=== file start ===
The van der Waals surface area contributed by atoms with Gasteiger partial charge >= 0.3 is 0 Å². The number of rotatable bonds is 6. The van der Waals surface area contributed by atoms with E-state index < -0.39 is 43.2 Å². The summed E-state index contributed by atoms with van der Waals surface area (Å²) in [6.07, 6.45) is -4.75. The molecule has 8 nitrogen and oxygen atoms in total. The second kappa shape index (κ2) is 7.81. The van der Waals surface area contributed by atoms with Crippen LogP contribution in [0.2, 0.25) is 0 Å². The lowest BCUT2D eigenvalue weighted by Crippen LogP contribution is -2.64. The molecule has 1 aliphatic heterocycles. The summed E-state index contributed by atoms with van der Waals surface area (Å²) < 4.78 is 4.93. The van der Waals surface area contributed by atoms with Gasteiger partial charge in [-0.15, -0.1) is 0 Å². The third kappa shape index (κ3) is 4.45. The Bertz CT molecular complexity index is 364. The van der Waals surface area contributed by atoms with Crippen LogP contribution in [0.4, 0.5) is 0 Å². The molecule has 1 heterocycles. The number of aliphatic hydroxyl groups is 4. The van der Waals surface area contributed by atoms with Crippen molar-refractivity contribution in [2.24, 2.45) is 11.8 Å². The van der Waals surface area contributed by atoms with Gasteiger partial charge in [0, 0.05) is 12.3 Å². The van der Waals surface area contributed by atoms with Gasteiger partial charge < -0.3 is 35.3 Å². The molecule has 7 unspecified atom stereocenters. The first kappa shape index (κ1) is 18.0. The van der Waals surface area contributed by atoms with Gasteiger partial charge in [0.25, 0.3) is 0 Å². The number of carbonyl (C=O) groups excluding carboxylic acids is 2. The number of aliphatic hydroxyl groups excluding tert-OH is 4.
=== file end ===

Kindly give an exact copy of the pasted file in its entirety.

The van der Waals surface area contributed by atoms with Gasteiger partial charge >= 0.3 is 0 Å². The number of rotatable bonds is 6. The van der Waals surface area contributed by atoms with E-state index < -0.39 is 43.2 Å². The summed E-state index contributed by atoms with van der Waals surface area (Å²) in [6.07, 6.45) is -4.75. The molecule has 8 nitrogen and oxygen atoms in total. The second kappa shape index (κ2) is 7.81. The van der Waals surface area contributed by atoms with Crippen LogP contribution in [0.2, 0.25) is 0 Å². The lowest BCUT2D eigenvalue weighted by Crippen LogP contribution is -2.64. The molecule has 1 aliphatic heterocycles. The summed E-state index contributed by atoms with van der Waals surface area (Å²) < 4.78 is 4.93. The van der Waals surface area contributed by atoms with Gasteiger partial charge in [-0.15, -0.1) is 0 Å². The third kappa shape index (κ3) is 4.45. The Bertz CT molecular complexity index is 364. The van der Waals surface area contributed by atoms with Crippen LogP contribution in [0.4, 0.5) is 0 Å². The molecule has 1 heterocycles. The number of aliphatic hydroxyl groups is 4. The van der Waals surface area contributed by atoms with Crippen molar-refractivity contribution in [2.24, 2.45) is 11.8 Å². The van der Waals surface area contributed by atoms with Gasteiger partial charge in [0, 0.05) is 12.3 Å². The van der Waals surface area contributed by atoms with Gasteiger partial charge < -0.3 is 35.3 Å². The molecule has 7 unspecified atom stereocenters. The first kappa shape index (κ1) is 18.0. The van der Waals surface area contributed by atoms with Gasteiger partial charge in [0.25, 0.3) is 0 Å². The number of carbonyl (C=O) groups excluding carboxylic acids is 2. The number of aliphatic hydroxyl groups excluding tert-OH is 4.